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Purcell: Ten Sonatas in Three Parts - International Record Review


01 October 2011
International Record Review
Marc Rochester

It was a tired joke of my music history lecturer back in the 1970s that trio sonatas were performed by just about any number of people except three; organists regard them as solo compositions while chamber musicians assume at least four people will be involved.  Irrespective of the numbers actually playing, what matters is the balancing of the upper two voices and the harmonic and rhythmic stability of the lower one, whether is the organ pedals or, as here, a keyboard instrument and a bass viol.  If there were the only factors to be considered, then these four members of the Retrospect Trio (and how my old music history lecturer would have chortled at that anomaly) have got it absolutely right.  As an exhibition of the technique of trio sonata playing, this is about as good as it gets, and Linn's delicately refined recording casts this instinctively balanced playing in a lovely light.

There is, of course, much more to it than that, and as these same four players showed in their earlier debut disc of the posthumously published Ten Sonatas in Four Parts (reviewed in July/August 2009), they have a strong affinity with the distinct idiom of Purcell's instrumental music.  They relish those tantalizing dissonances, those exquisite false relations and all the ingenious harmonic twists and turns, never overplaying their hand but making sure we don't miss a single one of Purcell's tricks.

In this set of 12 Sonatas in Three Parts, published with an introductory essay by Purcell in 1683, the music is frequently harmonically adventurous and ever willing to explore the effects of crunching clashes of notes.  The Retrospect Trio gleefully reveals these elements with a naturalness which is all the more vivid for being unforced, the witty C major Sonata perhaps the most unaffectedly enjoyable one on the whole disc.

Matthew Halls provides a thoroughly researched and eminently readable booklet note which draws attention to the very international language Purcell adopted, with the English court's love of (just about) all things French spicing up characteristically English writing, while an influx of Italian violinists added another dimension to the musical vocabulary.  It was these Italians, Halls tells us, who brought violin virtuosity to England, and Sophie Gent and Matthew Truscott, both among the finest Baroque violinists of our own time, display it with tremendous verve, nowhere more so than in the sprightly fugal writing which constitutes the fourth of the five movements of the G minor Sonata.  Immediately afterwards this Sonata heads into an archetypically English and utterly Purcellian chaconne, as if to emphazise the international credentials of the music.  There are some distinctly English dance movements - as in the closing Allegro of the B flat major Sonata - and even a hint of the French Overture style in the first movement of the F major Sonata, but all are presented with a convincing feel for the idiom and a wholly captivating sense of overall architecture which gives the entire disc a far more coherent feel than its listing of 61 individual tracks - only one exceeding two minutes in length - might imply.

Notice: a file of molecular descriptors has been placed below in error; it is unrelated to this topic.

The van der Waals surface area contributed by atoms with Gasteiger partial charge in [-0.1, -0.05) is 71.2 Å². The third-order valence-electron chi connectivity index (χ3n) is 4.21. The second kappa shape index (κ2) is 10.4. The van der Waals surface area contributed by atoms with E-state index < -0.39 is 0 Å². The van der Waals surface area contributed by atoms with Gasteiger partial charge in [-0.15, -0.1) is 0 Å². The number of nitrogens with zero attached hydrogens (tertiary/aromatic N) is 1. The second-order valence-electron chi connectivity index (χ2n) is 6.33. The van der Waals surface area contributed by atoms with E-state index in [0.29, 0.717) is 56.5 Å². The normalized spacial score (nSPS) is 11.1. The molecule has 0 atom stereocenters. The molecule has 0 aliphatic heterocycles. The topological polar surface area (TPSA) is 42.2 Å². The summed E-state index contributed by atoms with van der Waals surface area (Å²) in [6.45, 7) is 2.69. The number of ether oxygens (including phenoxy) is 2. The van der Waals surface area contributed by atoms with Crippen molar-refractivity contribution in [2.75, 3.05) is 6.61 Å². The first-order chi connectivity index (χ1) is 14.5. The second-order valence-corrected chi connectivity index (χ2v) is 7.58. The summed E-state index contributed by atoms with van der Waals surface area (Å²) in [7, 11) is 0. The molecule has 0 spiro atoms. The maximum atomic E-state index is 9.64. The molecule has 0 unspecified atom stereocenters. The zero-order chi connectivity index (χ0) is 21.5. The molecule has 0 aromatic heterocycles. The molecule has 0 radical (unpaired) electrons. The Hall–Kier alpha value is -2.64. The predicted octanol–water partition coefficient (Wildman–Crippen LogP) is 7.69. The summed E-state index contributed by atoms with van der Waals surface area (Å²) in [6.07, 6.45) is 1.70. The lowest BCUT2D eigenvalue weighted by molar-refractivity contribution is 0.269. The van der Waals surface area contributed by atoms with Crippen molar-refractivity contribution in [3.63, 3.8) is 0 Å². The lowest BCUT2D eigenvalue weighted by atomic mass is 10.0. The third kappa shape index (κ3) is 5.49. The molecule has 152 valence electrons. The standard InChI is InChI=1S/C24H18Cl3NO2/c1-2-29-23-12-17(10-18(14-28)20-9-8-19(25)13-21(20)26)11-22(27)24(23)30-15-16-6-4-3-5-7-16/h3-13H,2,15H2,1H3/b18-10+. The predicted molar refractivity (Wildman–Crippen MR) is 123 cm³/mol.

The bass viol is often here far more than a mere continuo instrument - Halls suggests that it was the influx of foreign publications which prompted Purcell to prepare his second set of Sonatas with separate part books for both bass viol and keyboard - and playing on a 1712 Barak Norman instrument, Jonathan Manson elevates the instrument to a position where in places it becomes the complete equal of the violins (as in the closing Allegro of the F major Sonata).  Supporting everything and helping the music to unfold with utter stylishness, Halls himself alternates freely between a Kenneth Tickell chamber organ and a copy of a Grimaldi harpsichord by mark Ducornet.

All four musicians and their instruments combine to complete a survey of Purcell's three- or four-part sonatas which is not only authoritative but unfailingly enjoyable.  This is an utterly delightful disc.


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Twelve Sonatas in Three PartsTwelve Sonatas in Three Parts